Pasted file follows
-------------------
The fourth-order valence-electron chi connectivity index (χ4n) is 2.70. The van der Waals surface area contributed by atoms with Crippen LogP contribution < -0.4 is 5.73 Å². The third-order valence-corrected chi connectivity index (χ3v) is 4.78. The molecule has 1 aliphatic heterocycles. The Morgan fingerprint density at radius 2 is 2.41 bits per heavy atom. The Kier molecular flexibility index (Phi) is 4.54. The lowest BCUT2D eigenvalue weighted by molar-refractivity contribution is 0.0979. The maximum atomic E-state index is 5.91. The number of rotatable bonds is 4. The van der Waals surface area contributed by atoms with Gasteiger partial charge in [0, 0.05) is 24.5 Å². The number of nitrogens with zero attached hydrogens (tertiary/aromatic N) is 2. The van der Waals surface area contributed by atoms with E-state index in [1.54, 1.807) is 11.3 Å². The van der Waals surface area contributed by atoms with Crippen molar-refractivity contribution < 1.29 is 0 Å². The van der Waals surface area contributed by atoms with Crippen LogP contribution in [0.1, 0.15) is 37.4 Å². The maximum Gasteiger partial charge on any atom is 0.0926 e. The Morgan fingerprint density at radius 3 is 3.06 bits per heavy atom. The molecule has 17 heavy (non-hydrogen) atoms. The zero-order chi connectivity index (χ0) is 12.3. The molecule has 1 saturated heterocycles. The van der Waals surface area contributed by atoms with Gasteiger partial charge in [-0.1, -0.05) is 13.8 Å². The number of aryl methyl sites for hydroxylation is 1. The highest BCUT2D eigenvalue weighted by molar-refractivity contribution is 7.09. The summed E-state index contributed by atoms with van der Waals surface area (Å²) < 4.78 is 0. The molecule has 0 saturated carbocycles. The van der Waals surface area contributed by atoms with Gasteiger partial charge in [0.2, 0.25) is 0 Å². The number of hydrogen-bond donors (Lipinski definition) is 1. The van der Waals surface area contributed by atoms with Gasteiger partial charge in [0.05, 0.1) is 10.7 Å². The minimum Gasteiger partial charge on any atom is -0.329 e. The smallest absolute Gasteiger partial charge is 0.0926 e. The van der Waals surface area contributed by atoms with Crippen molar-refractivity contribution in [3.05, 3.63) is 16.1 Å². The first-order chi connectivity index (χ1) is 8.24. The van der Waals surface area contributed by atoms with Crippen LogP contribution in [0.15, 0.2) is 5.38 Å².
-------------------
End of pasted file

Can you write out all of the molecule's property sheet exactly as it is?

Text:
The fourth-order valence-electron chi connectivity index (χ4n) is 2.70. The van der Waals surface area contributed by atoms with Crippen LogP contribution < -0.4 is 5.73 Å². The third-order valence-corrected chi connectivity index (χ3v) is 4.78. The molecule has 1 aliphatic heterocycles. The Morgan fingerprint density at radius 2 is 2.41 bits per heavy atom. The Kier molecular flexibility index (Phi) is 4.54. The lowest BCUT2D eigenvalue weighted by molar-refractivity contribution is 0.0979. The maximum atomic E-state index is 5.91. The number of rotatable bonds is 4. The van der Waals surface area contributed by atoms with Gasteiger partial charge in [0, 0.05) is 24.5 Å². The number of nitrogens with zero attached hydrogens (tertiary/aromatic N) is 2. The van der Waals surface area contributed by atoms with E-state index in [1.54, 1.807) is 11.3 Å². The van der Waals surface area contributed by atoms with Crippen molar-refractivity contribution < 1.29 is 0 Å². The van der Waals surface area contributed by atoms with Crippen LogP contribution in [0.1, 0.15) is 37.4 Å². The maximum Gasteiger partial charge on any atom is 0.0926 e. The Morgan fingerprint density at radius 3 is 3.06 bits per heavy atom. The molecule has 17 heavy (non-hydrogen) atoms. The zero-order chi connectivity index (χ0) is 12.3. The molecule has 1 saturated heterocycles. The van der Waals surface area contributed by atoms with Gasteiger partial charge in [-0.1, -0.05) is 13.8 Å². The number of aryl methyl sites for hydroxylation is 1. The highest BCUT2D eigenvalue weighted by molar-refractivity contribution is 7.09. The summed E-state index contributed by atoms with van der Waals surface area (Å²) < 4.78 is 0. The molecule has 0 saturated carbocycles. The van der Waals surface area contributed by atoms with Gasteiger partial charge in [0.2, 0.25) is 0 Å². The number of hydrogen-bond donors (Lipinski definition) is 1. The van der Waals surface area contributed by atoms with Gasteiger partial charge in [0.05, 0.1) is 10.7 Å². The minimum Gasteiger partial charge on any atom is -0.329 e. The smallest absolute Gasteiger partial charge is 0.0926 e. The van der Waals surface area contributed by atoms with Crippen molar-refractivity contribution in [3.05, 3.63) is 16.1 Å². The first-order chi connectivity index (χ1) is 8.24. The van der Waals surface area contributed by atoms with Crippen LogP contribution in [0.15, 0.2) is 5.38 Å².